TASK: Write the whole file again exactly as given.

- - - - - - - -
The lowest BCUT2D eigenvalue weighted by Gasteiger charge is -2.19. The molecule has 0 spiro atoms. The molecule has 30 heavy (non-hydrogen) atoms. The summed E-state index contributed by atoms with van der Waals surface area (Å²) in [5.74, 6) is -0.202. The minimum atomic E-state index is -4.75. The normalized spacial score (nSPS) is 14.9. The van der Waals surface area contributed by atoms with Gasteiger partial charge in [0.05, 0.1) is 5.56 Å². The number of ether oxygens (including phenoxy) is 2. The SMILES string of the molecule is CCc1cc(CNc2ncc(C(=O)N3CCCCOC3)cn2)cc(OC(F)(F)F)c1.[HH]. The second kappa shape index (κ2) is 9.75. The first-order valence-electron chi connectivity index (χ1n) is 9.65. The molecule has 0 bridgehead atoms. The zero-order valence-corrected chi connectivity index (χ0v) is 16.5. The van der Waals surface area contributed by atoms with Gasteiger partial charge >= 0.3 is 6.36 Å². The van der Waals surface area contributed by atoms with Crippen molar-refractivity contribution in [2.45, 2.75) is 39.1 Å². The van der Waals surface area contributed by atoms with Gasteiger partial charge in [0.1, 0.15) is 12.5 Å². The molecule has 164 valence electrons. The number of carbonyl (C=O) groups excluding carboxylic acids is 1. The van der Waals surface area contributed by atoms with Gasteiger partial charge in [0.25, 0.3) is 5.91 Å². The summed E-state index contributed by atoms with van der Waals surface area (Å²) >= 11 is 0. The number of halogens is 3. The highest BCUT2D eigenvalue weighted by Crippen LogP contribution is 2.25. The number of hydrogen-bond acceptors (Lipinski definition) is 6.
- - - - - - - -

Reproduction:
The lowest BCUT2D eigenvalue weighted by Gasteiger charge is -2.19. The molecule has 0 spiro atoms. The molecule has 30 heavy (non-hydrogen) atoms. The summed E-state index contributed by atoms with van der Waals surface area (Å²) in [5.74, 6) is -0.202. The minimum atomic E-state index is -4.75. The normalized spacial score (nSPS) is 14.9. The van der Waals surface area contributed by atoms with Gasteiger partial charge in [0.05, 0.1) is 5.56 Å². The number of ether oxygens (including phenoxy) is 2. The SMILES string of the molecule is CCc1cc(CNc2ncc(C(=O)N3CCCCOC3)cn2)cc(OC(F)(F)F)c1.[HH]. The second kappa shape index (κ2) is 9.75. The first-order valence-electron chi connectivity index (χ1n) is 9.65. The molecule has 0 bridgehead atoms. The zero-order valence-corrected chi connectivity index (χ0v) is 16.5. The van der Waals surface area contributed by atoms with Gasteiger partial charge >= 0.3 is 6.36 Å². The van der Waals surface area contributed by atoms with Crippen molar-refractivity contribution in [2.45, 2.75) is 39.1 Å². The van der Waals surface area contributed by atoms with Gasteiger partial charge in [0.1, 0.15) is 12.5 Å². The molecule has 164 valence electrons. The number of carbonyl (C=O) groups excluding carboxylic acids is 1. The van der Waals surface area contributed by atoms with Gasteiger partial charge in [0.25, 0.3) is 5.91 Å². The summed E-state index contributed by atoms with van der Waals surface area (Å²) >= 11 is 0. The number of halogens is 3. The highest BCUT2D eigenvalue weighted by Crippen LogP contribution is 2.25. The number of hydrogen-bond acceptors (Lipinski definition) is 6.